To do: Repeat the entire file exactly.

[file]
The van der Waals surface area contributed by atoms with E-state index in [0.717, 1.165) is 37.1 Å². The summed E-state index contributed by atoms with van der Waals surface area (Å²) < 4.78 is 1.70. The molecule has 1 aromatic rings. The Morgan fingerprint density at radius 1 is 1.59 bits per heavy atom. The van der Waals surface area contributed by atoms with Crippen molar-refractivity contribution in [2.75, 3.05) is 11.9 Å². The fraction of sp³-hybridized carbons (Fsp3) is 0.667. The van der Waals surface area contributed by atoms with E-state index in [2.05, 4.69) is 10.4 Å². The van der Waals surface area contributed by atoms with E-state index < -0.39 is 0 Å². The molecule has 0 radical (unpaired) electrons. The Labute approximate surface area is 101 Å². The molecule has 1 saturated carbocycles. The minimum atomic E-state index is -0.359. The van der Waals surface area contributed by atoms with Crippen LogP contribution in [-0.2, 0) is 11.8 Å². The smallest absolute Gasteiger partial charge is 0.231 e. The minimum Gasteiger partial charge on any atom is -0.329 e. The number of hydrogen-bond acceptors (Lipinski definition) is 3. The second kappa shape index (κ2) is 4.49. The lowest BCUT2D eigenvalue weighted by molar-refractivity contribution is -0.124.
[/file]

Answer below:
The van der Waals surface area contributed by atoms with E-state index in [0.717, 1.165) is 37.1 Å². The summed E-state index contributed by atoms with van der Waals surface area (Å²) < 4.78 is 1.70. The molecule has 1 aromatic rings. The Morgan fingerprint density at radius 1 is 1.59 bits per heavy atom. The van der Waals surface area contributed by atoms with Crippen molar-refractivity contribution in [2.75, 3.05) is 11.9 Å². The fraction of sp³-hybridized carbons (Fsp3) is 0.667. The van der Waals surface area contributed by atoms with E-state index in [2.05, 4.69) is 10.4 Å². The van der Waals surface area contributed by atoms with E-state index < -0.39 is 0 Å². The molecule has 0 radical (unpaired) electrons. The Labute approximate surface area is 101 Å². The molecule has 1 saturated carbocycles. The minimum atomic E-state index is -0.359. The van der Waals surface area contributed by atoms with Crippen LogP contribution in [-0.2, 0) is 11.8 Å². The smallest absolute Gasteiger partial charge is 0.231 e. The minimum Gasteiger partial charge on any atom is -0.329 e. The number of hydrogen-bond acceptors (Lipinski definition) is 3. The second kappa shape index (κ2) is 4.49. The lowest BCUT2D eigenvalue weighted by molar-refractivity contribution is -0.124.